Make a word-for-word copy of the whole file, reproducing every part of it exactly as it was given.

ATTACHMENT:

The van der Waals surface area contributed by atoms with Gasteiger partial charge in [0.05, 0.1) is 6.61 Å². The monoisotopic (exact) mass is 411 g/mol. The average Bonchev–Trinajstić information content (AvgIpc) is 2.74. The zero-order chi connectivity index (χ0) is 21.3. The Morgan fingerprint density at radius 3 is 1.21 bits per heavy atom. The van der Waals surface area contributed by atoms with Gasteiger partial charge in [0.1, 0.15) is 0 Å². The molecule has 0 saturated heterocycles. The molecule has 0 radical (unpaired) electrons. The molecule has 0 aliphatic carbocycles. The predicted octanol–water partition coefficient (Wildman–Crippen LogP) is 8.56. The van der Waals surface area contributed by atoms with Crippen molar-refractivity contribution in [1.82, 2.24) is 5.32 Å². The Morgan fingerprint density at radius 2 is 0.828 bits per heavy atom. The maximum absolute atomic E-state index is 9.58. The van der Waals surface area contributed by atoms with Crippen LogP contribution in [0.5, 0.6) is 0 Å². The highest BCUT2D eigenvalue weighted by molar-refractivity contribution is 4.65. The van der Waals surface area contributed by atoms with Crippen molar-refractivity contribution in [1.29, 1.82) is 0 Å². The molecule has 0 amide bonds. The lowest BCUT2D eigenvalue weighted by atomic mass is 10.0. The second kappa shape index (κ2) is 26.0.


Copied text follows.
The van der Waals surface area contributed by atoms with Gasteiger partial charge in [0.05, 0.1) is 6.61 Å². The monoisotopic (exact) mass is 411 g/mol. The average Bonchev–Trinajstić information content (AvgIpc) is 2.74. The zero-order chi connectivity index (χ0) is 21.3. The Morgan fingerprint density at radius 3 is 1.21 bits per heavy atom. The van der Waals surface area contributed by atoms with Gasteiger partial charge in [0.1, 0.15) is 0 Å². The molecule has 0 saturated heterocycles. The molecule has 0 radical (unpaired) electrons. The molecule has 0 aliphatic carbocycles. The predicted octanol–water partition coefficient (Wildman–Crippen LogP) is 8.56. The van der Waals surface area contributed by atoms with Crippen molar-refractivity contribution in [1.82, 2.24) is 5.32 Å². The Morgan fingerprint density at radius 2 is 0.828 bits per heavy atom. The maximum absolute atomic E-state index is 9.58. The van der Waals surface area contributed by atoms with Crippen LogP contribution in [0.5, 0.6) is 0 Å². The highest BCUT2D eigenvalue weighted by molar-refractivity contribution is 4.65. The van der Waals surface area contributed by atoms with Crippen molar-refractivity contribution in [1.29, 1.82) is 0 Å². The molecule has 0 amide bonds. The lowest BCUT2D eigenvalue weighted by atomic mass is 10.0. The second kappa shape index (κ2) is 26.0.